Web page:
Mentions: Taxonomic differences were compared across the different age groups to determine if particular taxa are associated with the gut microbiomes of aging and frail mice. The Rikenellaceae family, which contains the Alistipes genus and has previously been linked to microbiomes from elderly people [22], was the most significantly overrepresented family within the middle and old groups in comparison to young mice when using 16S data (Kruskal-Wallis H test, Benjamini-Hochberg FDR multiple test correction p = 0.007) (Figure 3; Additional files 6 and 7). To ensure that this taxonomic link between frailer mice and people was not an artifact of using the 16S rRNA gene as a marker, an independent analysis using protein markers (PhyloSift) and phylogenetic placement (Pplacer) was conducted. The latter method has the advantage of identifying the phylogenetic context of sequenced reads but does not provide statistical significance testing. However, the results from this method did provide additional support that the Alistipes were more abundant within the old and middle mouse groups (Figure 4). The PhyloSift approach indicated that the old mice have lower abundances of organisms from the Lachnospiraceae family, a group often associated with the production of beneficial SCFAs [37], even though the 16S-based method did not show a significant difference (p = 0.7) between the age groups. This contrasting result suggests that the type of phylogenetic marker used for taxonomic assessment can give conflicting results for some taxon families. Lastly, the PhyloSift approach indicated that some members of the Bacteroidaceae family were abundant in the old and middle groups, while fewer were abundant in the young group, which did agree with the 16S results (old: 9.2% ± 7.9%; middle: 10.3% ± 1.3%; young: 3.9% ± 1.4%, p = 0.06).Figure 3

Bottom Line: Studies in older human subjects have reported subtle effects, but these results may be confounded by other variables that often change with age such as diet and place of residence.We observed a statistically significant relationship between age and the taxonomic composition of the corresponding microbiome.Differences in functions related to host nutrition and drug pharmacology vary in an age-dependent manner, suggesting that the availability and timing of essential functions may differ significantly with age and frailty.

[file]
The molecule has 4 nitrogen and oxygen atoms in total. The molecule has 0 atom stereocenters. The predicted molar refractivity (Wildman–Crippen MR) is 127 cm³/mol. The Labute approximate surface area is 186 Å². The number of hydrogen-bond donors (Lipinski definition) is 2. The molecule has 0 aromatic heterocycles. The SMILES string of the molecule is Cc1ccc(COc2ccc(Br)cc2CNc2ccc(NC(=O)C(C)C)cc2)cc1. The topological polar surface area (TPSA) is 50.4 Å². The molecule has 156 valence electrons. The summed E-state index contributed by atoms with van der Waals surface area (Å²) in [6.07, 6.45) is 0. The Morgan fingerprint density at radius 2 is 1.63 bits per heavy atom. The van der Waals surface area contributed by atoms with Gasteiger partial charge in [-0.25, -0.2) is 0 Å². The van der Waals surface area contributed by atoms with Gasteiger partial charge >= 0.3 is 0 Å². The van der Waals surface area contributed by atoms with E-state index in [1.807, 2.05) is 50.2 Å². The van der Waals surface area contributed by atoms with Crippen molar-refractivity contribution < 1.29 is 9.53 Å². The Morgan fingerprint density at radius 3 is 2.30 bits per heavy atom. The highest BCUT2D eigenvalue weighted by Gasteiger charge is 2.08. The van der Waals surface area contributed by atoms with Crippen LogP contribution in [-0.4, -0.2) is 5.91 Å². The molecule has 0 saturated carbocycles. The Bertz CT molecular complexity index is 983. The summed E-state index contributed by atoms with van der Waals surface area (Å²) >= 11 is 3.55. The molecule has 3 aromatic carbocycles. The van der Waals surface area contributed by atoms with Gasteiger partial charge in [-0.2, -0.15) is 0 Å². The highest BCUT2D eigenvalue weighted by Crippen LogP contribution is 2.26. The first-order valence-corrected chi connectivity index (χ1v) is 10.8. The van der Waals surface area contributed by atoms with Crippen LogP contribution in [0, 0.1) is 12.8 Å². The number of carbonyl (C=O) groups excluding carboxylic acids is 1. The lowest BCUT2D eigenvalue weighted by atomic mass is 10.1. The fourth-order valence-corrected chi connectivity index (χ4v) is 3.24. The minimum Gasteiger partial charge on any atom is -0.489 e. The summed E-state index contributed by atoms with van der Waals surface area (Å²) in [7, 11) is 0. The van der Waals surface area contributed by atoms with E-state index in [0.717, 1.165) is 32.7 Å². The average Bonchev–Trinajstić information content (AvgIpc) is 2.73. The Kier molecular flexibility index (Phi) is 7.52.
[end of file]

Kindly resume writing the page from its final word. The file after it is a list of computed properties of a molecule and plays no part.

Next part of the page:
View Article: PubMed Central - PubMed

Affiliation: Department of Pharmacology, Dalhousie University, Halifax, Nova Scotia Canada ; Faculty of Computer Science, Dalhousie University, Halifax, Nova Scotia Canada.

ABSTRACT

Background: The changes that occur in the microbiome of aging individuals are unclear, especially in light of the imperfect correlation of frailty with age. Studies in older human subjects have reported subtle effects, but these results may be confounded by other variables that often change with age such as diet and place of residence. To test these associations in a more controlled model system, we examined the relationship between age, frailty, and the gut microbiome of female C57BL/6 J mice.

Results: The frailty index, which is based on the evaluation of 31 clinical signs of deterioration in mice, showed a near-perfect correlation with age. We observed a statistically significant relationship between age and the taxonomic composition of the corresponding microbiome. Consistent with previous human studies, the Rikenellaceae family, which includes the Alistipes genus, was the most significantly overrepresented taxon within middle-aged and older mice. The functional profile of the mouse gut microbiome also varied with host age and frailty. Bacterial-encoded functions that were underrepresented in older mice included cobalamin (B12) and biotin (B7) biosynthesis, and bacterial SOS genes associated with DNA repair. Conversely, creatine degradation, associated with muscle wasting, was overrepresented within the gut microbiomes of the older mice, as were bacterial-encoded β-glucuronidases, which can influence drug-induced epithelial cell toxicity. Older mice also showed an overabundance of monosaccharide utilization genes relative to di-, oligo-, and polysaccharide utilization genes, which may have a substantial impact on gut homeostasis.

Conclusion: We have identified taxonomic and functional patterns that correlate with age and frailty in the mouse microbiome. Differences in functions related to host nutrition and drug pharmacology vary in an age-dependent manner, suggesting that the availability and timing of essential functions may differ significantly with age and frailty. Future work with larger cohorts of mice will aim to separate the effects of age and frailty, and other factors.

No MeSH data available.


Related in: MedlinePlus